26 Jun 1841 → the PS ‘Aphrasia’ had not yet arrived in Port Phillip Bay and concerns mounting as to her safety whilst on her journey from Sydney to Melbourne:

” . . . A considerable degree of anxiety naturally pervades the public mind respecting the detention of the Aphrasia so long beyond the period allowed for her arrival.  There is no occasion for entertaining any alarm, however, as to her safety.  We have but little positive news to communicate on this matter, but the negative information to be gleaned from other circumstances may deserve attention.  The weather up to the 12th instant, was so boisterous at Sydney, that the Jewess, which sailed on the 5th, was obliged to put back on the 11th, having only been able to get seventy miles to the southward during that time . . . “

Source:  Excerpt – ‘Geelong Advertiser’ (Vic) – Article “The Aphrasia” – published 26th June 1841

For the full article: click here

Late 1841 → the PS ‘Aphasia’ commenced the Melbourne – Geelong run, under the command of Captain Lawler:

” . . . The first steamer between Melbourne and Geelong was the “Aphrasia,” leaving one day and returning on the morrow.  The fares were £1 cabin and 12s. steerage, with a scale of freights, sliding from £1 10s. for a horse to 5s. for a dozen of poultry.  She left on her first trip amidst the plaudits of hundreds of spectators, and made the passage in five hours, allowing for some delay in taking in firewood in lieu of coal.  The inhabitants of Geelong were so beside themselves on her appearance in the (then) beautiful bay of Corio, that they honoured the event with a feu de joie of musketry . . . “

Source:  Excerpt – ‘The Chonicles of Melbourne  1835 to 1851, Vol II’ – by Garryowen – published 1888

She ran twice a week between Melbourne and Geelong, leaving the Melbourne at 10:00 am every Wednesday and Saturday, and returning at 10:00 am on every Thursday and Monday.  She serviced the run along the Yarra River between Melbourne and Hobson’s Bay on the other days, transported cargoes from the larger vessels anchored in Hobson’s Bay to Melbourne.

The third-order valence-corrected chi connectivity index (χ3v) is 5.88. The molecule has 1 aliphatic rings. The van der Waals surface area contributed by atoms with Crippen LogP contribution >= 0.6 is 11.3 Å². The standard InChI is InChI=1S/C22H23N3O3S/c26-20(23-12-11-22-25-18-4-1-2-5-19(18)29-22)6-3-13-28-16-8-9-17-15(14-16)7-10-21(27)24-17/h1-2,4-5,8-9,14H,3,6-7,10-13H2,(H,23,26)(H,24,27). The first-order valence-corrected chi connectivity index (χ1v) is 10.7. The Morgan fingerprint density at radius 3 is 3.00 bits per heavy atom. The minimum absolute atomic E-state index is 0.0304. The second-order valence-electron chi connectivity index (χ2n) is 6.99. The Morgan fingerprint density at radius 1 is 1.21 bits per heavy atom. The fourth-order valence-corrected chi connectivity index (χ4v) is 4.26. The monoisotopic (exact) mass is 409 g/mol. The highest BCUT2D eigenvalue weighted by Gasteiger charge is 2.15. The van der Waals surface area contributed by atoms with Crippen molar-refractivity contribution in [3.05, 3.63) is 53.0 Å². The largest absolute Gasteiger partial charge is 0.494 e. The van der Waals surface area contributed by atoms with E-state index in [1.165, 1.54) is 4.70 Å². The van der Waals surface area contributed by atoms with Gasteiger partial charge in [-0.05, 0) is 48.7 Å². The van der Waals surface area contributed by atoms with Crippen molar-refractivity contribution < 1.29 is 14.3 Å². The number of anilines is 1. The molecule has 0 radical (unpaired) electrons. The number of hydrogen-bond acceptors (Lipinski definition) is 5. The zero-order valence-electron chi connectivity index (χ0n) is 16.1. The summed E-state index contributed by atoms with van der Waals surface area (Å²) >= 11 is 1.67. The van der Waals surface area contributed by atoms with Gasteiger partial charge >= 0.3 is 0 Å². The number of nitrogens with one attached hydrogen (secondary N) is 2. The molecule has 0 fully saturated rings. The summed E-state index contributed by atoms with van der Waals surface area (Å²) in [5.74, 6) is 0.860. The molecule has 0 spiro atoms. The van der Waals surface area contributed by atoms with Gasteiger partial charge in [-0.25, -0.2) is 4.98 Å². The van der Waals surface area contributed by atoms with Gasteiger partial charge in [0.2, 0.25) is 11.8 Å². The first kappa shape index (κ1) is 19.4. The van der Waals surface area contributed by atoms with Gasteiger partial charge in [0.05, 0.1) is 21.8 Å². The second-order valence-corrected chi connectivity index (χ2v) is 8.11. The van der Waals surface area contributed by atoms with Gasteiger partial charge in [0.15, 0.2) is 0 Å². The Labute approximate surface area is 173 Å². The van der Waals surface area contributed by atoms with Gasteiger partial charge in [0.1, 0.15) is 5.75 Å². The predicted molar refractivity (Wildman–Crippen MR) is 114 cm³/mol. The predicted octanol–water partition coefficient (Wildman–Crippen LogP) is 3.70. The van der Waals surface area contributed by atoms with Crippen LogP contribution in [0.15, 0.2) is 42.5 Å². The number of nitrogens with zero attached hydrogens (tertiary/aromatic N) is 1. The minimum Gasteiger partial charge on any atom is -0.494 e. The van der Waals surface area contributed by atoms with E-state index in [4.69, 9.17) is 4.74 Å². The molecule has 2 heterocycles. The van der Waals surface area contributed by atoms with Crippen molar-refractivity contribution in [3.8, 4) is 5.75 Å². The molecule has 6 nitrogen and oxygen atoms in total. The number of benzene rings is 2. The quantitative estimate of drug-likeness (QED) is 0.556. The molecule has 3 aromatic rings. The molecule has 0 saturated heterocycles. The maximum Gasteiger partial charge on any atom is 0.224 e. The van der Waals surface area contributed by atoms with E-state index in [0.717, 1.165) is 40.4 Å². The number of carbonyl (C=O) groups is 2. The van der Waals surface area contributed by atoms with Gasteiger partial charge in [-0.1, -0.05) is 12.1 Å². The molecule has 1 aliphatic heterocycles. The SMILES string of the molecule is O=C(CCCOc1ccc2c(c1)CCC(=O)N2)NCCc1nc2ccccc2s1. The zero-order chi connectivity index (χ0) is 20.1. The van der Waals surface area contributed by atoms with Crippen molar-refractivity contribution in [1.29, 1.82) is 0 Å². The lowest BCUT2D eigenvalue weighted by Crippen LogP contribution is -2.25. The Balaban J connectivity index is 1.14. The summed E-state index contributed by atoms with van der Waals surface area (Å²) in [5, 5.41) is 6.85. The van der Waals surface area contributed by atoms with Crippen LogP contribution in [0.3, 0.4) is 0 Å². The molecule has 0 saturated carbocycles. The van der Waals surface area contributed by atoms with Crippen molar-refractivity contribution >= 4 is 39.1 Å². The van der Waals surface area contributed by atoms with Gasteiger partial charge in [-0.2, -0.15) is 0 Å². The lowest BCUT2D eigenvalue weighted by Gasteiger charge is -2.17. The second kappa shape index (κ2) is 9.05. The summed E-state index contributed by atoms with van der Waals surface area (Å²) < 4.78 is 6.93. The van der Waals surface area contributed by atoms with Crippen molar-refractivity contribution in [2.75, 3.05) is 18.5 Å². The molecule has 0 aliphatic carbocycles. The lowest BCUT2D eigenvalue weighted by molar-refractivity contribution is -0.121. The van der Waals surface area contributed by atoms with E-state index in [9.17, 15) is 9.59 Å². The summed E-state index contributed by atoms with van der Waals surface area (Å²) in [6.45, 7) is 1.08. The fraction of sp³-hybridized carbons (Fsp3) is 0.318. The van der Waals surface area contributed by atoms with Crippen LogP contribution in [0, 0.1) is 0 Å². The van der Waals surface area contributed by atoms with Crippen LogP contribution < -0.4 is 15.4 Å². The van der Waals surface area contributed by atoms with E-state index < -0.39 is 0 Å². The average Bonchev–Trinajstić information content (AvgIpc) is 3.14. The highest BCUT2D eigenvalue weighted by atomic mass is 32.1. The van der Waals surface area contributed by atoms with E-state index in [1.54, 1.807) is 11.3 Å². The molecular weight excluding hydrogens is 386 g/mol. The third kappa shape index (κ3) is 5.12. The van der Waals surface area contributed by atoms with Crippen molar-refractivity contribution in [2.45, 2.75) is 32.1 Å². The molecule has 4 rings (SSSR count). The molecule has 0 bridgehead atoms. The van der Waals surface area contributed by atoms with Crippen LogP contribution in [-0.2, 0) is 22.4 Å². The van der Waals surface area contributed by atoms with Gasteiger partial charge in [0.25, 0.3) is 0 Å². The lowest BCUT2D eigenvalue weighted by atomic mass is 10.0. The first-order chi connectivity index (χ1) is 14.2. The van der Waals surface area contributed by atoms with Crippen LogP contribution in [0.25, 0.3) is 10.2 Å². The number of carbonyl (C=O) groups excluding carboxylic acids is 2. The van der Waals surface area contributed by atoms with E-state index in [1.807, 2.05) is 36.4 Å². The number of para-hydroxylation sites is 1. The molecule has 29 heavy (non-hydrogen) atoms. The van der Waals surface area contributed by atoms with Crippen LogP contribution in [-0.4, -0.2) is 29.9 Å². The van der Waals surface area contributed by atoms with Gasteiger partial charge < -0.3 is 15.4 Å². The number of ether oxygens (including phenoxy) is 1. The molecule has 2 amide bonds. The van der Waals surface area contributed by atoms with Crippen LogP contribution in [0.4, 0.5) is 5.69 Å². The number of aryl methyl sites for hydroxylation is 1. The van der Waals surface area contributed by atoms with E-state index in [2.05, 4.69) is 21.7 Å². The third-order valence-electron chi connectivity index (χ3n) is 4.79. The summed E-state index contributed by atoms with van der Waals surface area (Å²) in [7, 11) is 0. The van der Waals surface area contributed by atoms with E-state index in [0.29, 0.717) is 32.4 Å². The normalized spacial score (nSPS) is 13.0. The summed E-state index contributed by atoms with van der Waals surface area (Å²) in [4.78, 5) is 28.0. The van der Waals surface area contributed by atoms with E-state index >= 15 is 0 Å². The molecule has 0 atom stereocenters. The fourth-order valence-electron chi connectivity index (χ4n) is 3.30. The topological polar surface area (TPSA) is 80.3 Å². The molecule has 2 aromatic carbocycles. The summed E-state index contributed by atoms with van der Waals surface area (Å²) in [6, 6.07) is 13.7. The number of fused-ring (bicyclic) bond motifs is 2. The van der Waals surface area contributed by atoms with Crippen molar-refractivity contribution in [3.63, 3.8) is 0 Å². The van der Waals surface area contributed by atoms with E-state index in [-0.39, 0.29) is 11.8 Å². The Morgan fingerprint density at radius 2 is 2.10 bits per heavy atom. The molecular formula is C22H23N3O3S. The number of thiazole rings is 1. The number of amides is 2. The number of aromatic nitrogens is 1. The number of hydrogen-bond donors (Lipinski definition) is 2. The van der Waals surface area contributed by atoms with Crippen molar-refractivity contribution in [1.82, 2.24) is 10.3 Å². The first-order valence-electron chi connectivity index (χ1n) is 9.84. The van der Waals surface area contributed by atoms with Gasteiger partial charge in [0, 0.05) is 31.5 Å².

1842 → The Notice titled ‘Stephen’s Immigrants; Almanack’ for 1842 advertised:

” . . . The “Aphrasia ” starts for Geelong every Wednesday and Saturday, at 9 a.m.  Leaves Geelong every Monday and Thursday, at 9 a.m.  FARES. — Cabin, exclusive of refreshments, £1 ; Steerage, exclusive of refreshments, 10s. . . . “

22 Sep 1843 → the PS ‘Aphrasia’ transported the survivors of the shipwreck ‘Joanna’ from Geelong to Melbourne:

“The Wreck of the Schooner JOANNA . – The Joanna, a new vessel, belonging to Mr. Cassidy, of Launceston, was totally lost on the coast between Cape Otway and Moonlight Head, on the 22nd ultimo, during the passage , from Launceston to Port Fairy and Portland Bay.  On the morning of the 20th, the wind being from the northward, the vessel’s course was W.N.W., so as to hug the land, but a sudden shift of wind coming on, placed her on a lee shore ; the gale increased, and not being able to carry sufficient canvas, she was carried within the breakers, and washed on a sandy beach, where a seaman named William Cooper was drowned.  The survivors, finding that no possibility of saving any of the wreck remained, started towards Melbourne, and after undergoing great privations for seven days, arrived at Geelong, where a subscription has been set on foot for their relief . . . “

Source:  Excerpt – ‘Sydney Morning Herald’ (NSW) – Article “Exports” – published 16th October 1843

” . . . William Cooper, a seaman, was washed overboard, and the crew and passengers, in all 23 persons, abandoned the vessel, with the intention of making their way overland to Melbourne.  They had only a small stock of provisions with them, and getting lost in the bush for six days would have perished but for finding a dead whale adrift on the beach, the blubber of which averted starvation.  In the course of their wanderings they fell in with a tribe of Aboriginals, who behaved most kindly, and helped the outcasts to reach an out-station of Mr. Willis, west of the Barwon.  Here they were taken in, well done for, and enabled to reach Geelong, whence they proceeded in the “Aphrasia,” steamer, to Melbourne . . . “